10 – In preparation for the Chinese New Year celebration and ritual, people Spring-clean their homes to dust away bad luck, spruce themselves up to meet the coming year afresh and clear spaces to make room for good luck!

11 – During the half a month-long festival, events such as Dragon & Lion parades, fireworks displays, street market food and traditional craft stalls take place alongside family parties and banquets given by relatives.

12 – Chinese New Year’s Eve is also known as Reunion Night with everyone expected home for dinner. In China, with so many people working in the city while older relatives live in rural villages, the amount travelling is known as Chunyun or Spring Migration.

13 – In China, train tickets sold at around 1,000 per second in 2015 during the 60 days running up to Chinese New Year.

14 – Married couples celebrate with the groom’s family as wives traditionally become part of his side of the family and are only viewed as guests of her parents’ family. Years ago, a married woman needed permission to visit her parents during the year – except during the second day of the new year which was the official day for wives to visit their parents.

15 – In general, people avoid negative talk including illness or death during the beginning of the new year, and it’s forbidden to use the unlucky number four, or si (四) unless absolutely necessary as the pronunciation of “four” is similar to that of “death” and considered to bring misfortune.

16 – Western horoscopes have 12 zodiac signs for each month and there are 12 Chinese zodiac signs as well, but an animal is used to represent the entire year, not just each different month. They are Rat (or Mouse), Ox, Tiger, Rabbit, Dragon, Snake, Horse, Goat, Monkey, Rooster, Dog and Pig.

17 – The Rat is the first symbol of the Chinese zodiac because according to myth, the Jade Emperor said the order of the years would be decided by the order the animals arrived at his party. The Rat tricked the Ox into giving him a ride and as they arrived jumped down and landed ahead of The Ox!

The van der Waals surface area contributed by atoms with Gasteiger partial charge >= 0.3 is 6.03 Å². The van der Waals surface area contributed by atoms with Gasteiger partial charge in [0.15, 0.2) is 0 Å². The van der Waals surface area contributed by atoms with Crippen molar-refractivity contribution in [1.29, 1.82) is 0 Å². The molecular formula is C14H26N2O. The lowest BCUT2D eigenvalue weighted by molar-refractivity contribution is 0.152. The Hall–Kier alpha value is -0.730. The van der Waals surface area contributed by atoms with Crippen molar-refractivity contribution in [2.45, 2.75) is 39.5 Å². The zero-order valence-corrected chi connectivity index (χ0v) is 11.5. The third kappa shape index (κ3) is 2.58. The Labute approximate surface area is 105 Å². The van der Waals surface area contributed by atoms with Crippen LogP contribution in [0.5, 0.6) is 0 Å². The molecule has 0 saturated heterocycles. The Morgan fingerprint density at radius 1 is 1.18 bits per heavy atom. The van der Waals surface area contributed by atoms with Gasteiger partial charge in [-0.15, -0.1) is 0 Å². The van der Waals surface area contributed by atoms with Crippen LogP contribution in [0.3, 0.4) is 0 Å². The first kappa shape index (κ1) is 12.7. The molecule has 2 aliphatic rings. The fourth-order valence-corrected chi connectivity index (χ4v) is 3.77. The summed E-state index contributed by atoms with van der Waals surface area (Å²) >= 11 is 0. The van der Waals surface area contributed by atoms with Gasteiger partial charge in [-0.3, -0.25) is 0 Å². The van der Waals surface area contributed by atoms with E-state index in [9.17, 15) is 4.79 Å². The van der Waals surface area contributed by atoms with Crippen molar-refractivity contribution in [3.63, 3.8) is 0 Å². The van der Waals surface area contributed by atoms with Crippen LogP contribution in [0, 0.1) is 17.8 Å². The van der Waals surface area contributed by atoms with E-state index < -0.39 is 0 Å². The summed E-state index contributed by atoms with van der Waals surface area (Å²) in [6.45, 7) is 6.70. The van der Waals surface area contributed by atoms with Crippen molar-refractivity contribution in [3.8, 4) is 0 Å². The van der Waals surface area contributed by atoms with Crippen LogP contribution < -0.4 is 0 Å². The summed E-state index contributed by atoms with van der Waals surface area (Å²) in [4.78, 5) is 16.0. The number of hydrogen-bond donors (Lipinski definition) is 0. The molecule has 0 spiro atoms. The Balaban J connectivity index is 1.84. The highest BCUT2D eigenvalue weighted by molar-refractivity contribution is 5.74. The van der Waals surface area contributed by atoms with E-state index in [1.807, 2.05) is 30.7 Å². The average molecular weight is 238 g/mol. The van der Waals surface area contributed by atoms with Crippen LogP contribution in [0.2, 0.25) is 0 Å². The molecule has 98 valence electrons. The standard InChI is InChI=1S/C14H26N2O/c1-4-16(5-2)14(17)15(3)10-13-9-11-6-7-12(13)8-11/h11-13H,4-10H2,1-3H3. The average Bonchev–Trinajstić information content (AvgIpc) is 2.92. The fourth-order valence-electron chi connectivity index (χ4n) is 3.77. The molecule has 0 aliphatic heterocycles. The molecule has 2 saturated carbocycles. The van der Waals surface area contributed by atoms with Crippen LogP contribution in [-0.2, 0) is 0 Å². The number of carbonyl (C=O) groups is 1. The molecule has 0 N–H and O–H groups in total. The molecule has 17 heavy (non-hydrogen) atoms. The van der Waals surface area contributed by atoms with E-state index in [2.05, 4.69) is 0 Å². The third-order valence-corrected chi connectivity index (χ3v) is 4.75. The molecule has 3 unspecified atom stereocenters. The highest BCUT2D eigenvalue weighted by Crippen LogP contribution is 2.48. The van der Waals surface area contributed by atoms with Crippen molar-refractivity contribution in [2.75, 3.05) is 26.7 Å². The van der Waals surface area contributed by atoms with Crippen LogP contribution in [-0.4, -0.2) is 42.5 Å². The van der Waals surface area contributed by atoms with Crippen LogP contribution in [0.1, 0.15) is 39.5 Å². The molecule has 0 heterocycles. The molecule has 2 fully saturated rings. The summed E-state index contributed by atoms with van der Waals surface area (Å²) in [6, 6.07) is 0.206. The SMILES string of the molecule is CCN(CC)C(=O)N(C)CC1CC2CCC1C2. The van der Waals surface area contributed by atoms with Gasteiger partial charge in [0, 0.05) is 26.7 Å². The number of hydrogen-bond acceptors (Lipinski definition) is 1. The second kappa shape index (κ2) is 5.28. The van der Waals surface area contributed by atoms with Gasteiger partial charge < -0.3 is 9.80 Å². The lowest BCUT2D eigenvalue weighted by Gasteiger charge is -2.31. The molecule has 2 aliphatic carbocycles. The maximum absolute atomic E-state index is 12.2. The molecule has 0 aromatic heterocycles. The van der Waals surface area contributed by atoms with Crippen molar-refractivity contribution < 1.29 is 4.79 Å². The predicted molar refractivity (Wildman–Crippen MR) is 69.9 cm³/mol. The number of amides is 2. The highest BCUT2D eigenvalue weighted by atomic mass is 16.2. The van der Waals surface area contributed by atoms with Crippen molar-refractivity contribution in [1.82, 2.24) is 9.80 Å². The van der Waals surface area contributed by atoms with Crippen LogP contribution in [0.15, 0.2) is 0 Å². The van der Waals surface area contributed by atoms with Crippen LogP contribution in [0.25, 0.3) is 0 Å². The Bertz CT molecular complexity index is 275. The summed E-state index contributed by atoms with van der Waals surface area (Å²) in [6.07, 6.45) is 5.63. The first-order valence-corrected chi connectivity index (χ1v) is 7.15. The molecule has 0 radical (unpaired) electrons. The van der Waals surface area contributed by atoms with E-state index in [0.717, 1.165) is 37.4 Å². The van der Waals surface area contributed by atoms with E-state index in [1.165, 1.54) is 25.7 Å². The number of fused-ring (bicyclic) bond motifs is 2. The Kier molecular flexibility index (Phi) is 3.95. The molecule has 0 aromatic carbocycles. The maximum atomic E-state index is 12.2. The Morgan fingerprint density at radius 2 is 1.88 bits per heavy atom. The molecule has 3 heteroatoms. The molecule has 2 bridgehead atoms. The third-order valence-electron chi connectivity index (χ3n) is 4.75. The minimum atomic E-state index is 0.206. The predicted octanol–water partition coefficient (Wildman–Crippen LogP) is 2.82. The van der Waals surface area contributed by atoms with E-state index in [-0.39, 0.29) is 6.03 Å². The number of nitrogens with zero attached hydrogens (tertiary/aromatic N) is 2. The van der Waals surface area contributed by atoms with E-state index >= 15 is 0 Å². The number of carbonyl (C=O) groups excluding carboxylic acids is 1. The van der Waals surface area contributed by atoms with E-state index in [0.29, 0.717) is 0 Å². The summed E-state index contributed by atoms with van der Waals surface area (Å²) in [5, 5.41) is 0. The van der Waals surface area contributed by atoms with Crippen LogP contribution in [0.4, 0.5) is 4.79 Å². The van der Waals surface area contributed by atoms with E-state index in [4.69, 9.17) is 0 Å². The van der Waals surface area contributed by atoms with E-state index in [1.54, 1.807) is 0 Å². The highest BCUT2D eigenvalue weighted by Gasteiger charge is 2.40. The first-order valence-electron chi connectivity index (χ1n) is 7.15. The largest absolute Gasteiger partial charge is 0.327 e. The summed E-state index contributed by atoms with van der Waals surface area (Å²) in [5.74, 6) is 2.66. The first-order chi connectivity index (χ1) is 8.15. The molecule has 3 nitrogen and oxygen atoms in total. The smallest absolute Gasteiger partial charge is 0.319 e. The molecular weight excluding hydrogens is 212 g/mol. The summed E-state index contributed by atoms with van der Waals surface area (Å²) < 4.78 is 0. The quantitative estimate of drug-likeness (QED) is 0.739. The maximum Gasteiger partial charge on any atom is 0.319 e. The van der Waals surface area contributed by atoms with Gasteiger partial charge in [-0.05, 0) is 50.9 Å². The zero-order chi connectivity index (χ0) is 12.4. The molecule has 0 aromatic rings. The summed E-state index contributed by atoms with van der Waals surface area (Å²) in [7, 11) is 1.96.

18 – The Rat is associated with Earth, new beginnings and the midnight hour. In Chinese culture the rat is a sign of wealth as people believed rats have a habit of collecting items and their ability to reproduce quickly is considered a sign of a happy, content life.

19 – The last month of the Lunar calendar is similar to Advent in the lead up to Christmas in Christianity and is known as “La Month”. The preliminary New Year’s Eve falls on the 23rd day of the La Month (in some southern China regions it’s on the 24th day). Following that day, the 23-day long Spring Festival celebrations begin until the Lantern Festival on the fifth day of the first Lunar month.

20 – During the Lantern Festival, families and organizations from across China and local communities place beautiful lanterns along the streets for people to enjoy, with some quite elaborate creations featuring riddles for visitors to solve and prizes.

Chinese New Year lunch and dinner menus are available at Lu Ban Restaurant from the 23-26 January. Each guest dining from the Chinese New Year menus will receive a lucky red envelope that will contain a surprise (either a gift card with discount for a future visit, or a £10 note!)

Book now at lubanrestaurant.co.uk